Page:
Cattolica and the Conca Valley
From Rimini and from Cattolica, an itinerary documented in written sources went to Urbino crossing through the Conca Valley. The fact that Cattolica – where the sea meets the Conca Valley – was a stop along the medieval pilgrimages is explicitly stated in the “Descriptio Romandiole”, put together by the Cardinal Anglic de Grimoard in 1371, where it is depicted as a village on the Adriatic along the pilgrims’ route and the main road towards the Marche Region.
But the whole history of this town, since antiquity, has been linked to the economy of “passing by”. The archeological finds dug up in the ancient historic center, dated between the 1st century BC and the 4th century AD, document the quality of a town located on the Flaminia halfway to the cities of “Ariminum” and “Pisaurum”, which was already very well-prepared to welcome people who were just passing through.
Even after the establishment, by request of the archbishops of Ravenna, of this medieval town (1271) to which the name Cattolica was given and which is situated on the ancient Roman nucleus, the center of town has maintained its hospitable vocation: almost all of the houses are outfitted with inns-hotels for travelers.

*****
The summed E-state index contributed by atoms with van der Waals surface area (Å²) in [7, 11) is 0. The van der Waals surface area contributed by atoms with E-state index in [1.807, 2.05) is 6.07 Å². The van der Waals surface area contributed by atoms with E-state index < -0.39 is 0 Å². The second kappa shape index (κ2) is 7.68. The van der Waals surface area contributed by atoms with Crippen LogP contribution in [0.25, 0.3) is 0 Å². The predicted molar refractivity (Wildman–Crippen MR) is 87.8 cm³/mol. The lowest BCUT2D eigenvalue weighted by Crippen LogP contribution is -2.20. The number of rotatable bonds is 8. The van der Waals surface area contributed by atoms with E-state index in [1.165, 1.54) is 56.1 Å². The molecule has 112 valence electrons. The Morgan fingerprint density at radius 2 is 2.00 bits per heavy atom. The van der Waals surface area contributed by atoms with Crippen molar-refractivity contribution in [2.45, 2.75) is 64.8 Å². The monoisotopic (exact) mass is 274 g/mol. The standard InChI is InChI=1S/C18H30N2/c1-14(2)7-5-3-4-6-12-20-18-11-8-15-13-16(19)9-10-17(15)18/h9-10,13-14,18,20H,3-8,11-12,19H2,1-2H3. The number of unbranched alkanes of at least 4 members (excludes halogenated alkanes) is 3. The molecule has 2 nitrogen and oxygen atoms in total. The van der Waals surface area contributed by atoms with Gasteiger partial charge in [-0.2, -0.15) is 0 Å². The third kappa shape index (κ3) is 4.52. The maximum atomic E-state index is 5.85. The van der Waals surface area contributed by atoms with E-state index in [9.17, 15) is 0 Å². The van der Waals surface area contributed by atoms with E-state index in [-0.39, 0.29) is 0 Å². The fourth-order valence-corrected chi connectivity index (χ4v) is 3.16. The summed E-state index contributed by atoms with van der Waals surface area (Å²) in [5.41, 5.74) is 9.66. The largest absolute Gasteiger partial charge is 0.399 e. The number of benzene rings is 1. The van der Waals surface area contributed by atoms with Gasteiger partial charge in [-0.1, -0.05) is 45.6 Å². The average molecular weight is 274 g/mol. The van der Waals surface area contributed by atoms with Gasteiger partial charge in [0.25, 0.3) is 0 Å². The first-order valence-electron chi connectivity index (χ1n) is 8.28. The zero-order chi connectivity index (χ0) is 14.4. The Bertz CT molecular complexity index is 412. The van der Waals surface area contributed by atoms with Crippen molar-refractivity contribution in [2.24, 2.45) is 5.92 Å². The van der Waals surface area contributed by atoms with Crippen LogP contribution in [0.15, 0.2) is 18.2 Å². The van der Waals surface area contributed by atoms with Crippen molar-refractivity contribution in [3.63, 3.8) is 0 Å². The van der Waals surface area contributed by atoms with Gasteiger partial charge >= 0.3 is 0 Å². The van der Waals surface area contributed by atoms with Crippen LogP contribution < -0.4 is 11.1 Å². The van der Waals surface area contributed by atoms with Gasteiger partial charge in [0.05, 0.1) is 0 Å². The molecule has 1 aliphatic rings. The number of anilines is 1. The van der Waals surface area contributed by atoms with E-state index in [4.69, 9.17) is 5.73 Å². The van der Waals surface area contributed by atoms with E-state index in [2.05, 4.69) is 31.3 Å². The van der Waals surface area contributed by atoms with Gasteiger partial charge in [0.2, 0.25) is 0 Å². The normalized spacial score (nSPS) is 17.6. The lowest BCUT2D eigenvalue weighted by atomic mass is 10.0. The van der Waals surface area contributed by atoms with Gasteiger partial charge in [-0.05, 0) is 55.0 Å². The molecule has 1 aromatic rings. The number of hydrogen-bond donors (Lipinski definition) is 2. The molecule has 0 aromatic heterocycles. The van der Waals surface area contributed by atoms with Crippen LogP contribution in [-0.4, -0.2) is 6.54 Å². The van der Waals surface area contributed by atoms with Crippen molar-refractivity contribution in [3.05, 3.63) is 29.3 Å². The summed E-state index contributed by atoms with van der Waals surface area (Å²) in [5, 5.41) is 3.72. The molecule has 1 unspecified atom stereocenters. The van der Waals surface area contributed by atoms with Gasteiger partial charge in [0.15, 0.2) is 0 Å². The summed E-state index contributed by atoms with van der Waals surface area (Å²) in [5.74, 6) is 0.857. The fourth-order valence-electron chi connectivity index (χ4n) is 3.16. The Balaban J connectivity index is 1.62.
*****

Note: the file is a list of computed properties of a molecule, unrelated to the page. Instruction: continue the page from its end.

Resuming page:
From here, the Romei could go down the ancient consular via Flaminia or go up the valley of the Conca River, a more direct route beginning immediately in the Apennines. The inland route that they took is made up of rolling hills, frequently dominated by forts which, beginning in the 1400s, marked the rule of the Montefeltro family.
Of the ancient buildings from the age of the pilgrims, not much is left. On the outskirts of Morciano there is still – but now in ruins – the Benedictine monastery of S. Gregorio in Conca that already after the year 1000 was richly adorned by a distinguished family from Rimini.
The farther away Saludecio, Mondaino and Montegridolfo are very picturesque, but the best place to get a real medieval feel is Montefiore Conca, where the beautiful landscape is complimented by a very well preserved ancient urban layout. The houses in the little historic center are spaced out along the main road leading to the fort on a plateau, Malatestian even if it was damaged in the mid-1900s.
After Montefiore, from the Conca Valley, you could choose between the route to Tavoleto and the one for Castel Durante, in the Marche Region, which was renamed only in 1636 as Urbania.
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